Experienced technical consultant to the Australian meat industry (retail & food service), Barry Lloyd says versatility gives successful butchers that extra edge
“A butcher today must be versatile,” says Barry Lloyd who has been a much respected master butcher in the Australian meat industry. “It is mandatory to listen, look & learn. Whatever you do, you have to work at it. That’s the difference between the butchers who make it compared to others who hang around. It’s the hours you put into learning to become a top good butchery. Once you have the knowledge, you can work confidently.”
He continues, “Talk to your customers, read magazines to see what cuts or cooking styles are being promoted. Also watch, listen to and learn from chefs and senior butchers. It takes time but moving forward one step at a time is the way to go.
“Learn how to match the cuts to the various cooking styles – what works and what does not, but overall remember, a butcher who brings professional skills and dedication to the job will be in great demand.”
Changing Trends & Fresh Insights
According to Barry, as consumers become more affluent and educated, they are more demanding. “They know what they want and they have possibly seen something new overseas. If you turn your products into something more − through various cutting styles or value-adding − you will increase sales and probably enhance shopper loyalty. So always try to know all the cuts (both loin and non-loin); French cuts, Asian cuts, Australian cuts, Food Service and Retail cuts. Over the last five years, meat cuts have changed and expanded a lot. The industry is always evolving,learning and improving – just like the Butcher.”
He highlights Butchery has changed over the years in terms of:
“Along with the demand for butchers, improvements in the way meat are merchandised means consumer pressure on the supermarkets has passed to the Butchers from supermarket management. Understanding the consequences of what you are doing and why you are doing it will help you develop the perfect method to get great results everytime. Understanding the cost of a cut and how to gauge the optimal quantity of the cut are the two top priorities when your goal is merchandising for profit,” says Barry.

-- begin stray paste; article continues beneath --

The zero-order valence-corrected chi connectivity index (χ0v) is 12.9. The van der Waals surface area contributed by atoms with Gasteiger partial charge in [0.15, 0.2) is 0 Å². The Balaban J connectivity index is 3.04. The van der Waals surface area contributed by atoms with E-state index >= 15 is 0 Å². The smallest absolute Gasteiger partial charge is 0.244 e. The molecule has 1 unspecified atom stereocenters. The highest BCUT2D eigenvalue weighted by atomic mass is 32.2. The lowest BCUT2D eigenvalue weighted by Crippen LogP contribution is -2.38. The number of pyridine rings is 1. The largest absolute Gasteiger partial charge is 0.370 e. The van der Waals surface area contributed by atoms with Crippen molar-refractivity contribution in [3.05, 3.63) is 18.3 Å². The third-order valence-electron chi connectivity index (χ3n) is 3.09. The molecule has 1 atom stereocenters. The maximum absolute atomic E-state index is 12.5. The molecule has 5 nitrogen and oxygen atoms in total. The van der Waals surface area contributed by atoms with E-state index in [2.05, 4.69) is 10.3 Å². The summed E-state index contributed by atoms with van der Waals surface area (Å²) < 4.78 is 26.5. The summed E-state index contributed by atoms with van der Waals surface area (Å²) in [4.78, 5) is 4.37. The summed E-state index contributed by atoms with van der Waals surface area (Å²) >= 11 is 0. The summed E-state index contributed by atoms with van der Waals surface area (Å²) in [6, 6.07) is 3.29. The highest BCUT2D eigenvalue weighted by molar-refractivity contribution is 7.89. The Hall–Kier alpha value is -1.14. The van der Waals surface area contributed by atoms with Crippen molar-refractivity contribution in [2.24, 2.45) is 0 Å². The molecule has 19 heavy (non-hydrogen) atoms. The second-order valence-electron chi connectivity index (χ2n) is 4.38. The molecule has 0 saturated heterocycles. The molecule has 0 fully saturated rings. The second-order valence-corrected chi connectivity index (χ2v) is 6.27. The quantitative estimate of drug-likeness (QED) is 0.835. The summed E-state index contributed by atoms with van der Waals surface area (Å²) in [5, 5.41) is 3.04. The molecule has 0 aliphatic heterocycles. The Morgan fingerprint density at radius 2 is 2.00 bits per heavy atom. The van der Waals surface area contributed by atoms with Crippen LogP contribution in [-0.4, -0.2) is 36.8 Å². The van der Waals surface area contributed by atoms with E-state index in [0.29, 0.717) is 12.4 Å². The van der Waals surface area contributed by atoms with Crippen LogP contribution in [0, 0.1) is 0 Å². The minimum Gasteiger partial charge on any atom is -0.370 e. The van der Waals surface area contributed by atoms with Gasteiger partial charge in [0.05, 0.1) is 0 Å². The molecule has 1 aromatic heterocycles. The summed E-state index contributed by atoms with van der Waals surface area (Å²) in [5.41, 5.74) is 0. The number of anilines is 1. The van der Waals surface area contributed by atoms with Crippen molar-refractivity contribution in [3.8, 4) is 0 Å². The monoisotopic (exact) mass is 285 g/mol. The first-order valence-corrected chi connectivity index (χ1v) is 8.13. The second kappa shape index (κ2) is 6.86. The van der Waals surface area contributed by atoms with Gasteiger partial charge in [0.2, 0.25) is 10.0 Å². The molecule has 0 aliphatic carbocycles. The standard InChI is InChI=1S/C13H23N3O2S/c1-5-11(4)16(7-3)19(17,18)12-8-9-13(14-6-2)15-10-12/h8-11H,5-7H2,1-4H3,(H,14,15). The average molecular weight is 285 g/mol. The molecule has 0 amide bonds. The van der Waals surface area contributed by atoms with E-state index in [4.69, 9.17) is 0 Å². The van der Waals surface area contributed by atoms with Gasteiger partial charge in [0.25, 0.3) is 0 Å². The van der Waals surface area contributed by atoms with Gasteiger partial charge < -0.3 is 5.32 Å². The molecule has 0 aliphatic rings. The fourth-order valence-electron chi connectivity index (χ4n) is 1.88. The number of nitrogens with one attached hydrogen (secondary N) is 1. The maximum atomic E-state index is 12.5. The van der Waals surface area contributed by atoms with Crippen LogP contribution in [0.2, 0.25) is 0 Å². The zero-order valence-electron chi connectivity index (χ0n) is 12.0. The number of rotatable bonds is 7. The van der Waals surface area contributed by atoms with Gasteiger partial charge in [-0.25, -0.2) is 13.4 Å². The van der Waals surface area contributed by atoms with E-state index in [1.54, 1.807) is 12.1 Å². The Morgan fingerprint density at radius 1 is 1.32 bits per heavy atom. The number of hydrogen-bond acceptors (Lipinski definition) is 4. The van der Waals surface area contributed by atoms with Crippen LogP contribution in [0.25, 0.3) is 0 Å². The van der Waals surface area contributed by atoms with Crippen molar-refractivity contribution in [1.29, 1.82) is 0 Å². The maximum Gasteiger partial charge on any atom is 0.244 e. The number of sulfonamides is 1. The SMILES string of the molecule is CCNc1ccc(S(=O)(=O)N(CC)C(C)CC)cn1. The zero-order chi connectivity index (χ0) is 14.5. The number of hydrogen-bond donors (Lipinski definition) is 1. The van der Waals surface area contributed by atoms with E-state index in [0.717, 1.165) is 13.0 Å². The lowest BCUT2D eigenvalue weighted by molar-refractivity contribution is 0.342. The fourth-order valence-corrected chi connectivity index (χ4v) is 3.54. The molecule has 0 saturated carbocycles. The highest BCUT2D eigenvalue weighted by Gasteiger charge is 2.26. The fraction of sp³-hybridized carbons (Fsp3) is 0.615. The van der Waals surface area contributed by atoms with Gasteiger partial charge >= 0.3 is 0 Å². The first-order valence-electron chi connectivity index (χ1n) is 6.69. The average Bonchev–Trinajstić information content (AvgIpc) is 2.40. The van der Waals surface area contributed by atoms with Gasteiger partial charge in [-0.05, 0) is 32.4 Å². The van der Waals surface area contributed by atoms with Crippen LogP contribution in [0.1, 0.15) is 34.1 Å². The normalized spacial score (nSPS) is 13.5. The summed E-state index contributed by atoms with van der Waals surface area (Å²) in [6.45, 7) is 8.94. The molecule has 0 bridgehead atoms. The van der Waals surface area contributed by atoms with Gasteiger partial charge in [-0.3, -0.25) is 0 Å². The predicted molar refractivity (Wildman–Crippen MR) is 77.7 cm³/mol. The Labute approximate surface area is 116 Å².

Young and Versatile
For young butchers aiming to make their mark, Barry’s advice is “you’ve got to chase success as it doesn’t come looking for you. As a butcher, the only way to do that is through hard work and the following good habits:
A lot of young people think butchers stand there and cut meat but there is so much more to butchering and working in the Food Industry. Do not rush, get it right and perfect then increase your speed.
Buy a little note pad to write it all down. Document everything in detail – a sharp knife with passion and attention to detail will help you make it. Constantly work on your knife skills, improve your cutting and merchandising (in a practical sense) know-how along with learning how each cut can be cooked and utilised.
Model yourself after the best. The standard of cutting and trimming all cuts of meat will make the difference between an impulse sale or no sale at all.
Remember the market is there for us to bring the product to it. Meat is not a commodity any more − it is about Food.
There are so many doors to be opened, you should not be afraid to look behind them.
In conclusion, Barry says “you have chosen a dynamic industry where you will meet a lot of interesting people and learn both life and professional skills along the way. I wish all young butchers well.”